My idea comes from a story I read some time back about African Americans who have a similar hobby. It turns out there exist a few, not many but not none, African Americans who search out articles such as lawn jockeys and then display them. (Although the genealogy of the lawn jockey is disputed, the bulk of contemporary opinion deems this piece of Americana to be derogatory toward blacks.)

A colleague of mine who is Caucasian and a librarian (thus in the profession of accumulating objects) said to me she thought a person with this type of mania would appear to be very angry. My sense is just the opposite: just as people who buy a book feel they have acquired its content even if they have not in fact read the pages, a person who possesses racist art gains control over it. The idol loses its power.

As an amateur student of history, as we all are at least as to our own lives, I would like prove the past was what it was. Many people, including Asian Americans themselves, deny that Asians in American, whether new arrivals or native born, now face or for that matter have ever faced significant discrimination rooted in bigotry. They suppose “politically correct” complaints refer to only the expected adjustment that all newcomers have had to make, learning different cultural patterns, nothing more. Asian Americans are too proud to acknowledge once having been victims before becoming successful.

Hardly anybody recalls, for example, the glib xenophobia of Ogden Nash, the best-selling author of light verse (only his accompaniment to Saint-Saens’s Carnival of Animals orchestral suite is recited nowadays), or Dr. Seuss, the perennial favorite among children’s authors, of The Cat in the Hat and Green Eggs and Ham. They have been whitewashed. Nash described “the Japanese” as “how courteous” as he “grins and bows a friendly bow; so sorry, this is my garden now.” Seuss supposedly wrote Horton Hears a Who as an apology of sorts for his earlier anti-Japanese graphics (not archived within Seussville).

The few items I have purchased — a union membership booklet with rules prohibiting the patronage of Chinese or Japanese businesses, with signed cards for attendance at meetings, and sheet music with lyrics of mock sing-song broken English — make an argument more effectively than I ever could advance explicitly. Too rare for my means are the perfect specimens extant: political flyers that directly assert California confronts a choice whether to be reserved for white Christians, against a background depicting the horror of heathen Orientals. The talismans of racism constitute convincing proof.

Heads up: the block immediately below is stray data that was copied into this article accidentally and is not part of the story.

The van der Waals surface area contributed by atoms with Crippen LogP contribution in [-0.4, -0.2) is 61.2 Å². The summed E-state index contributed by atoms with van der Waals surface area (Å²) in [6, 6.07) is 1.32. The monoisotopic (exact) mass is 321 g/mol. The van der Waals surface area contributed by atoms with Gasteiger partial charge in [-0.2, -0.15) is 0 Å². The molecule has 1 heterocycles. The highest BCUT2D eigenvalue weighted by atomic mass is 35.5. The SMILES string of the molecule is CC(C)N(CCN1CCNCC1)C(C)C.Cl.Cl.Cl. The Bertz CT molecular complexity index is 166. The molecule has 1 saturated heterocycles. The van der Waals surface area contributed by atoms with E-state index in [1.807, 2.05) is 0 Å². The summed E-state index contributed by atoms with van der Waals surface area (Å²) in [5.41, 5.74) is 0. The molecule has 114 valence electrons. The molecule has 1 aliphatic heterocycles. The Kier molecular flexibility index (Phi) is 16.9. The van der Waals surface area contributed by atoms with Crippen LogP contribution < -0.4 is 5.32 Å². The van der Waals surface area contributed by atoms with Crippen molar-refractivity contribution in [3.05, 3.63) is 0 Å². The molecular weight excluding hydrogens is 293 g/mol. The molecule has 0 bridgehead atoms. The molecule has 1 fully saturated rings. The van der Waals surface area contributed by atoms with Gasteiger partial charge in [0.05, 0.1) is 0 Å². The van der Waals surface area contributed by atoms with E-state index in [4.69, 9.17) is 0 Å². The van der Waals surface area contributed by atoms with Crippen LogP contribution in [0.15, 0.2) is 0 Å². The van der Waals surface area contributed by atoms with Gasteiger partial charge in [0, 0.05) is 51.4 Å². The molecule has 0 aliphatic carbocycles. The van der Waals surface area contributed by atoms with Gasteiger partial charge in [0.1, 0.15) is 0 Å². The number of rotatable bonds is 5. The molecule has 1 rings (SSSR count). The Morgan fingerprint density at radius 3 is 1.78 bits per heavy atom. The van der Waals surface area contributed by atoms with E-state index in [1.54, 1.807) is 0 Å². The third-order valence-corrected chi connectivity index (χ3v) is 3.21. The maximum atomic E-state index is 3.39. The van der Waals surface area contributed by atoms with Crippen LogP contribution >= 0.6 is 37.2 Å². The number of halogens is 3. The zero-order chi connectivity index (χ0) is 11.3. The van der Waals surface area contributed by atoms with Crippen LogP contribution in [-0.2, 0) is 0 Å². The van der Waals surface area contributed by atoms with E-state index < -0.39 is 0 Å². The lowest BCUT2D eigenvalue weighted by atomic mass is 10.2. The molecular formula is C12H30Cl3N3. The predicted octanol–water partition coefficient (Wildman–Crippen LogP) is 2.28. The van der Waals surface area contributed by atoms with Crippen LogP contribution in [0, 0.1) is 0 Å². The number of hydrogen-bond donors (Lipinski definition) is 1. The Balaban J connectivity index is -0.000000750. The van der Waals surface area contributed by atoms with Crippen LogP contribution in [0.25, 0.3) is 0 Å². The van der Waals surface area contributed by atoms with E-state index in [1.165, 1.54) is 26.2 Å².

The hatred of Asians was open, overt, hardcore, egregious, and unembarrassed. And it was racial. It was not simply directed at anybody coming to these shores, since some of its advocates themselves also were foreigners. Nor was it about assimilation. The demand that Asians conform to the majority was accompanied by the declaration that it would be impossible for them to do so; they remained untrustworthy, inscrutable.

I wince whenever someone who intends to be progressive declares that she has a problem with a work of art, because she deems it offensive. So much art is (or was in its own era) transgressive. Attraction and repulsion are bound together.

Those of us who care about civil rights harm our cause by implying that social justice is merely etiquette. It reduces the issue from substance to appearance. What is wrong is equated with what is ugly, and vice versa. Universal principles are overwhelmed by subjective opinions.

Our opponents, after all, take advantage of the same rhetoric. The Nazis judged modernism to be degenerate. (My own aesthetics would not surprise anyone: I am impressed by painters such as Chaim Soutine, who produced garish canvasses of beef carcasses hanging in the butcher’s storeroom.)

These perceptions extend beyond tastes. Haters can claim to be offended by interracial couples holding hands. If the test were simply whether an individual has her feelings hurt, and no doubt the observer shocked by love transcending color is genuinely agitated, then their aversion about the effrontery of the act they have witnessed is not subject to refutation. Emotions cannot be denied, because they are by definition beyond reason. If creativity is judged by whether it has avoided giving offense, the racists’ sensibilities deserve equal respect to Susan Sontag’s essays.

There are risks to reappropriation. Irony is easily misinterpreted. A contemporary print I have purchased, by Roger Shimomura, shows two couples in a Pop Art style. In “Mix and Match,” the Caucasian male and Asian female are portrayed as romantic and ideal; the Asian male and Caucasian female are portrayed as disgusting and distressed, respectively.

I am not alone in my enthusiasm. A few years ago, John Kuo Wei Tchen, a professor at New York University, curated an exhibition of this material. Now he, with co-author Dylan Yeats, has published a book entitled Yellow Peril: An Archive of Anti-Asian Fear. They offer details on the exclusive nature of Manifest Destiny. The new world of the nineteenth century drove toward the Pacific but stopped by protecting our side.

Yet our anxieties recur. The concerns about the decline of the West, and the rise of the East, have become acute again. There is another possibility. The differences could cease to be meaningful, as civilizations come together.

The demagogues predicted miscegenation would become the norm. They were right. We could embrace the prospect.
Arts – The Huffington Post